Digital Schmigital

I was feeling pretty good about myself last week. I was able to read [an infuriating article]( ip.html?ex=1327640400&en=d2d090cf2db27104&ei=5090&partner=rssuserland&emc=rss- faisal&pagewanted=all) in the New York Times and because I am more mature and grounded these days, I was able to see past all of the little peeves in the piece and write an impassioned critique of the big picture problems.

No such luck today. Today the drooling mega-pedantic nerd returns.

There have been a lot of news reports lately about the state of the music industry. MP3 players and various online download sites play a big role in these stories because they represent a shift away from music sold on some piece of physical media and to a world where what you are purchasing is in principle more ephemeral. Here is my plea: please stop calling this stuff digital music or digital books or digital video.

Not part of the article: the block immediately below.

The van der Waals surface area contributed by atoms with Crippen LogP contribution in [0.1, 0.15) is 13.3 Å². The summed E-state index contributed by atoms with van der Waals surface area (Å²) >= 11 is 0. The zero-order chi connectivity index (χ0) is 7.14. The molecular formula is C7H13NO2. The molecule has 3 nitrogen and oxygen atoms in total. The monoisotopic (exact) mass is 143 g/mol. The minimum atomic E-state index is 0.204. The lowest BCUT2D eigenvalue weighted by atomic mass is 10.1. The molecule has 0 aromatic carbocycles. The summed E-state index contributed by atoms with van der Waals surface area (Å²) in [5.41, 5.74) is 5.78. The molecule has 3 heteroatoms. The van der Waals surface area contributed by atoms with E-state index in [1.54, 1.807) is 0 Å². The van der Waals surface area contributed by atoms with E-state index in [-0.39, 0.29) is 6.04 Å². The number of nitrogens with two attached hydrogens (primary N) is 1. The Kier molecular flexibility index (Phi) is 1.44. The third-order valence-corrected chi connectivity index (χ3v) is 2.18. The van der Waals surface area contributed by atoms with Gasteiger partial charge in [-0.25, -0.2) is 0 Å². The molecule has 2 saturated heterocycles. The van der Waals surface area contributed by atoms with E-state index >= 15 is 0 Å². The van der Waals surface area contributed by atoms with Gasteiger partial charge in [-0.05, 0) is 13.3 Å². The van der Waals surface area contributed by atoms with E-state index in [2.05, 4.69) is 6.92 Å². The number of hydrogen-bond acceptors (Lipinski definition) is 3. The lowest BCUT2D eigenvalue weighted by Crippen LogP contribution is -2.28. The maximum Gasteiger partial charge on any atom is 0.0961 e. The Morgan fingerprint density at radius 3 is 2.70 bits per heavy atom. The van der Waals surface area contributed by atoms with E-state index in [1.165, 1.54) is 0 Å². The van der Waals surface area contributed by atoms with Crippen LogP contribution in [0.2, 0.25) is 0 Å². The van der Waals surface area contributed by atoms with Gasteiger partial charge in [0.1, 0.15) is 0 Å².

Two stories tonight on NPR tonight triggered my drooling. The first was covering the audio book industry and talking about how downloads of “digital” books had started to cut into the market previously dominated by CDs. The second piece was about the recent Apple/Apple deal with the Beatles, and how the Beatles have not made their music available in “digital” form for download online.

Here is the problem: CDs, as we all know, store sound in digital form. So, along this axis, there is no difference between books or music on CD and books or music that you download. Same for video and DVD. Bits are bits.

The correct distinction to be made is whether you are buying these bits at a store, in a box, stored on disks, or whether you are sucking them down the tubes that make up the Internet. Either way it’s all digital. Please get this straight. Please please please.

There. I feel better, a little.

Next week on the drooling mega-pedantic super-nerd: the phrase software program. Jesus, I hate that one.